8. The driver of claim 7, wherein, when moved from the first position to the second position, the second engagement part is configured to project further outwardly in one or more predetermined radial directions of the driver and/or screw by one or more protrusive regions of the second engagement part rotating into alignment with the one or more predetermined radial directions.

9. The driver of claim 8, wherein the one or more protrusive regions are provided by corner regions or projecting point regions of the second engagement part.

10. The driver of claim 7, 8 or 9, wherein the one or more predetermined radial directions of the driver extend through one or more non-protrusive regions of the first engagement part.

11. The driver of claim 10, wherein the non-protrusive regions comprise sides or recesses of the first engagement part.

12. The driver of any one of the preceding claims wherein the second engagement part comprises one or more protrusive regions and wherein, in the first rotational position, the one or more protrusive regions project radially outwardly from the driver axis substantially no further than any region of the first engagement part along one or more predetermined radial directions of the screw.

13. The driver of claim 12 wherein the first and second engagement parts have substantially the same non-circular outer shapes and, in the first rotational position, the shapes of the first and second engagement parts are substantially in alignment.

14. The driver of claim 12 or 13 wherein, in the second rotational position, the one or more protrusive regions project radially outwardly from the driver axis further than the first engagement part along the one or more predetermined radial directions of the screw.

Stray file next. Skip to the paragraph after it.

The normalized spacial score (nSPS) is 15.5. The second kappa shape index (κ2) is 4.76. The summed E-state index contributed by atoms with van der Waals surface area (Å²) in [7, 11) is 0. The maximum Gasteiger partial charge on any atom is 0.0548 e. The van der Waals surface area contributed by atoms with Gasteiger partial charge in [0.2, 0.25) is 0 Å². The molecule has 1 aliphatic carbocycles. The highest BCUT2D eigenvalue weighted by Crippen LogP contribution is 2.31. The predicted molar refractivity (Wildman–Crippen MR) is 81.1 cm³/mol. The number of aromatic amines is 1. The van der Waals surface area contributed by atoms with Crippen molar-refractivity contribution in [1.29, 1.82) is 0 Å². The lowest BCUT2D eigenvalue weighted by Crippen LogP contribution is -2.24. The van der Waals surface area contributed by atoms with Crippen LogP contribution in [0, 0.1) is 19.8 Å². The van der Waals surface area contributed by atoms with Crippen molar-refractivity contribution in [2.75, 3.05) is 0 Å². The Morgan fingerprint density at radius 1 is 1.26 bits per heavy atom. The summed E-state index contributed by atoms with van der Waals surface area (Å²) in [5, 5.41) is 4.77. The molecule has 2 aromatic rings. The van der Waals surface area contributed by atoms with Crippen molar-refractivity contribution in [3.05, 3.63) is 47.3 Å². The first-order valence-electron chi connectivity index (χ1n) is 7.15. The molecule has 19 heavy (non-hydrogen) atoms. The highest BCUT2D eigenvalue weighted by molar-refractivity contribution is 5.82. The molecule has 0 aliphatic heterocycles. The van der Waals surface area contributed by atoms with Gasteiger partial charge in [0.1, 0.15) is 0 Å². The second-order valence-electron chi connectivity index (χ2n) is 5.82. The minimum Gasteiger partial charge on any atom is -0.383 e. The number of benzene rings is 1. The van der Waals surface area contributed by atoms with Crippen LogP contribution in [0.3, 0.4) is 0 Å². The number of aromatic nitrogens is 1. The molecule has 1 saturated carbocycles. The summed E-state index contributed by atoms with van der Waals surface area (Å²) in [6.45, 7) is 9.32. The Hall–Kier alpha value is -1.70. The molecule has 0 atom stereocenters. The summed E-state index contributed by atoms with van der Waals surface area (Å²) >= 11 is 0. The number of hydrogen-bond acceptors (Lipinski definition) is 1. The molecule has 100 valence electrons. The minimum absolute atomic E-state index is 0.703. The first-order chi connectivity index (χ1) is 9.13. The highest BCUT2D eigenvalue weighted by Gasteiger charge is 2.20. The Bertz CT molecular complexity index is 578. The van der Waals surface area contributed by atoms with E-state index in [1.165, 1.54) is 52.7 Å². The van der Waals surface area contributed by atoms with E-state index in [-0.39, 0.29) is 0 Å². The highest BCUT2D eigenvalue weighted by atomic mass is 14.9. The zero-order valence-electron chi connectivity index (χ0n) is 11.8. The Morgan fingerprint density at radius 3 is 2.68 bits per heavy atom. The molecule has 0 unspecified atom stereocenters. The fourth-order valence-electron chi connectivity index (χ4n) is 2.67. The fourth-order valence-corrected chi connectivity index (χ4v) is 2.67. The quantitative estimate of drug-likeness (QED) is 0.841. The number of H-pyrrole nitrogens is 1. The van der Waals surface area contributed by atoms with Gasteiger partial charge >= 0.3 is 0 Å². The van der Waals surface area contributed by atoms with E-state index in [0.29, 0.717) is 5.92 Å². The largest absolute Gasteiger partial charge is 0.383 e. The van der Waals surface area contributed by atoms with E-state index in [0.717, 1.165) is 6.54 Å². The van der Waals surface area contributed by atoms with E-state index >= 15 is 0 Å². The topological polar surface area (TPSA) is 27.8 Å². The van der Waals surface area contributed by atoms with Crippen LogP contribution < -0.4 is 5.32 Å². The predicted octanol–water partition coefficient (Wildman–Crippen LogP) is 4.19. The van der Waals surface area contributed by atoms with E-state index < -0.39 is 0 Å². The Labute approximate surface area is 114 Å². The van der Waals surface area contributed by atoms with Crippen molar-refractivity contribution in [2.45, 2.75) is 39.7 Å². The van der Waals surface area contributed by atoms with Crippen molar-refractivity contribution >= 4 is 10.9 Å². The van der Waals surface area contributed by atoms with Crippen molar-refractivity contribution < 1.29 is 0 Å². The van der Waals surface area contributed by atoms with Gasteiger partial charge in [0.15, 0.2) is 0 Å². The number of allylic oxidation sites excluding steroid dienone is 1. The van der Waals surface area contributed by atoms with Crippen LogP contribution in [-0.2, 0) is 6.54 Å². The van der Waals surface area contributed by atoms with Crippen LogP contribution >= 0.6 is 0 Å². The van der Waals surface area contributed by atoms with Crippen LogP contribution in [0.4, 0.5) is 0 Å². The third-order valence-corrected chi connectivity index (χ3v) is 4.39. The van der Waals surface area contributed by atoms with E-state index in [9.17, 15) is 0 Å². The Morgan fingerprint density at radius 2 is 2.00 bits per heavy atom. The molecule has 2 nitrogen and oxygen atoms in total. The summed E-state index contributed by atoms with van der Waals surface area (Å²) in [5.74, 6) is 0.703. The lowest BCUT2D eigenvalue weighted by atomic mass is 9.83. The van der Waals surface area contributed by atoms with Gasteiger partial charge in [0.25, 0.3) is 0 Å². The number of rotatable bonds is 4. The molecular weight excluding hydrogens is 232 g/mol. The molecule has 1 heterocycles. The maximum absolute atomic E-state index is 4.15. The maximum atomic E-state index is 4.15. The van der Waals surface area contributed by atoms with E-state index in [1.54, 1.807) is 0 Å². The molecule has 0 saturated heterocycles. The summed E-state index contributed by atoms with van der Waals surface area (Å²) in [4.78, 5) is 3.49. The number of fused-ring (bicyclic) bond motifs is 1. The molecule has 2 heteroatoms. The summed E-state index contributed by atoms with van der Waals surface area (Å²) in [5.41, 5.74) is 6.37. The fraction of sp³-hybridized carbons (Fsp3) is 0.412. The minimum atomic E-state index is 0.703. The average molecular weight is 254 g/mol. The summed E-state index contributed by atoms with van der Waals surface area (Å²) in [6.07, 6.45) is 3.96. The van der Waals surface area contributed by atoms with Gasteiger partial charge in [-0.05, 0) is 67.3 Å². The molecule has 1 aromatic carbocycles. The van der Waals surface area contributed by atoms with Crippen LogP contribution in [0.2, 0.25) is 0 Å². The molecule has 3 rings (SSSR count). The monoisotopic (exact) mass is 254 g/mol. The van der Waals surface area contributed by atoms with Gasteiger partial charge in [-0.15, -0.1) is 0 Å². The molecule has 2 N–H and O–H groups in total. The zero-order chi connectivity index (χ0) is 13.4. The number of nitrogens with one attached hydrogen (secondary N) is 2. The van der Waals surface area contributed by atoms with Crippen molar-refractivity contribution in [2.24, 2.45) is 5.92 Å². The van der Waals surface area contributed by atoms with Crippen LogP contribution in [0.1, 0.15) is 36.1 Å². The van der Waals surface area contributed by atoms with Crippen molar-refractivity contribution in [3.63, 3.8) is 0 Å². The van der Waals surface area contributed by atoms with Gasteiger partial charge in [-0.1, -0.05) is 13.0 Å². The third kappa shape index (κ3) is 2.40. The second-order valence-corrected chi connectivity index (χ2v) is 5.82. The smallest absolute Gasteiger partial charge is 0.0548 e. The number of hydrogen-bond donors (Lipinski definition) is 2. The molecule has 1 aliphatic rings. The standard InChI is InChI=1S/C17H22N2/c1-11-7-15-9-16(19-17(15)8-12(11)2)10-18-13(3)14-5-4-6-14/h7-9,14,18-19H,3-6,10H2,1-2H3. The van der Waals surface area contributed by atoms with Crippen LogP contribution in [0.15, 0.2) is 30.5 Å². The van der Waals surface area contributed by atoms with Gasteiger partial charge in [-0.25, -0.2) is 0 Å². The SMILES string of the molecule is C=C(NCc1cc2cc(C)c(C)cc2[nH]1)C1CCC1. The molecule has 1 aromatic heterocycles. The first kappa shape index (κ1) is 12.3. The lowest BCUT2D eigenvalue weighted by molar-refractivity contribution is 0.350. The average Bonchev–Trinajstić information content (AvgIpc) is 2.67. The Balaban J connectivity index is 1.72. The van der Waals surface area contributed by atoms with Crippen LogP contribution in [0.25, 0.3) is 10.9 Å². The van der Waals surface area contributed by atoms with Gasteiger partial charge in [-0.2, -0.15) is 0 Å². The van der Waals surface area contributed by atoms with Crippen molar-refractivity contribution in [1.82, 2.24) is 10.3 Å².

15. The driver of claim 14 wherein the first and second engagement parts have substantially the same non-circular outer shapes and, in the second rotational position, the shapes of the first and second engagement parts are in misalignment.

16. The driver of any one of the preceding claims comprising a rotation mechanism to relatively rotate the first and second engagement parts of the driver between the first and second rotational positions

17. The driver of claim 16, wherein the rotation mechanism comprises an elongate element that is fixed to one of the first and second engagement parts and rotatable relative to the other of the first and second engagement parts and that extends along the driver axis.

18. The driver of claim 17, wherein the elongate element extends through a channel in the driver shaft.

19. The driver of claim 17 wherein the second engagement part is positioned distally of the first engagement part and the elongate element is a rod that is fixed to a proximal end surface of the second engagement part and that extends from the second engagement part, and through a channel extending through the first engagement part and through the shaft.

20. The driver of any one of claims 17 to 19, wherein the rotation mechanism comprises an actuation element connected to a proximal region of the elongate element, which actuation element is engageable to rotate the elongate element.

21. The driver of any one of claims 16 to 20 wherein the rotation mechanism comprises one or more stops to limit a degree of relative rotation of first and second engagement parts.

22. The driver of claim 21, wherein the stops are configured such that the first and second engagement parts are placed in the first and second rotational positions by rotating the rotation mechanism until it hits a respective one of the stops.

23. The driver of any one of claims 16 to 22, wherein the rotation mechanism is biased to force the first and second engagement parts towards one of the first and second rotational positions.

24. The driver of claim 23, wherein the first and second engagement parts are biased towards the second rotational position.

25. The driver of any one of the claims 16 to 24, wherein the rotation mechanism comprises a cam or lock feature for releasably maintaining the first and second engagement parts in the first rotational position and/or second rotational position.